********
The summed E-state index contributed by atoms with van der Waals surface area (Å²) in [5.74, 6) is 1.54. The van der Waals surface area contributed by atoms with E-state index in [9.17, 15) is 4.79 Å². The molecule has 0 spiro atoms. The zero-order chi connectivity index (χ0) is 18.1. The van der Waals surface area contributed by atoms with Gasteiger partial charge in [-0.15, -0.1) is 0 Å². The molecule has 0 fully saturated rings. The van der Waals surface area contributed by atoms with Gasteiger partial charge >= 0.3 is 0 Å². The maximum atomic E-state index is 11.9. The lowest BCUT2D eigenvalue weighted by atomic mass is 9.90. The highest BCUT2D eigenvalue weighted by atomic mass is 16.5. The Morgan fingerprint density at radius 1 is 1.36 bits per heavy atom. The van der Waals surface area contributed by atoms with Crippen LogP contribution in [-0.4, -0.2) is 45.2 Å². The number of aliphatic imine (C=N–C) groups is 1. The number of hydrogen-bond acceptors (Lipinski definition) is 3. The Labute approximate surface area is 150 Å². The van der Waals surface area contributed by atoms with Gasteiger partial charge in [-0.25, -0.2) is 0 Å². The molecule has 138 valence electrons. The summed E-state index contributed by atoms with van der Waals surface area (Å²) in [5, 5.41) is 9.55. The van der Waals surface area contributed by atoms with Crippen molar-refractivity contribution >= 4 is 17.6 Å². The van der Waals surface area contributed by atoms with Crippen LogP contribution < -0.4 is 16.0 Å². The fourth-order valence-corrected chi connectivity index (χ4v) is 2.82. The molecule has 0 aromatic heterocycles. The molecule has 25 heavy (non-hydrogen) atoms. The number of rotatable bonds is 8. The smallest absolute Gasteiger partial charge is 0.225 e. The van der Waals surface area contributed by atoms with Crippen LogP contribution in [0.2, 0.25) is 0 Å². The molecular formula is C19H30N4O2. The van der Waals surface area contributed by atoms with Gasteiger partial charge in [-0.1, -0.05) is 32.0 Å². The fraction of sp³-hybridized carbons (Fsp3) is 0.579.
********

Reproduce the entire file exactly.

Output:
The summed E-state index contributed by atoms with van der Waals surface area (Å²) in [5.74, 6) is 1.54. The van der Waals surface area contributed by atoms with E-state index in [9.17, 15) is 4.79 Å². The molecule has 0 spiro atoms. The zero-order chi connectivity index (χ0) is 18.1. The van der Waals surface area contributed by atoms with Gasteiger partial charge in [-0.15, -0.1) is 0 Å². The molecule has 0 fully saturated rings. The van der Waals surface area contributed by atoms with Gasteiger partial charge >= 0.3 is 0 Å². The maximum atomic E-state index is 11.9. The lowest BCUT2D eigenvalue weighted by atomic mass is 9.90. The highest BCUT2D eigenvalue weighted by atomic mass is 16.5. The Morgan fingerprint density at radius 1 is 1.36 bits per heavy atom. The van der Waals surface area contributed by atoms with Crippen LogP contribution in [-0.4, -0.2) is 45.2 Å². The number of aliphatic imine (C=N–C) groups is 1. The number of hydrogen-bond acceptors (Lipinski definition) is 3. The Labute approximate surface area is 150 Å². The van der Waals surface area contributed by atoms with Gasteiger partial charge in [-0.25, -0.2) is 0 Å². The molecule has 138 valence electrons. The summed E-state index contributed by atoms with van der Waals surface area (Å²) in [5, 5.41) is 9.55. The van der Waals surface area contributed by atoms with Crippen molar-refractivity contribution >= 4 is 17.6 Å². The van der Waals surface area contributed by atoms with Crippen LogP contribution < -0.4 is 16.0 Å². The fourth-order valence-corrected chi connectivity index (χ4v) is 2.82. The molecule has 0 aromatic heterocycles. The molecule has 25 heavy (non-hydrogen) atoms. The number of rotatable bonds is 8. The smallest absolute Gasteiger partial charge is 0.225 e. The van der Waals surface area contributed by atoms with Crippen LogP contribution in [0.2, 0.25) is 0 Å². The molecular formula is C19H30N4O2. The van der Waals surface area contributed by atoms with Gasteiger partial charge in [-0.1, -0.05) is 32.0 Å². The fraction of sp³-hybridized carbons (Fsp3) is 0.579.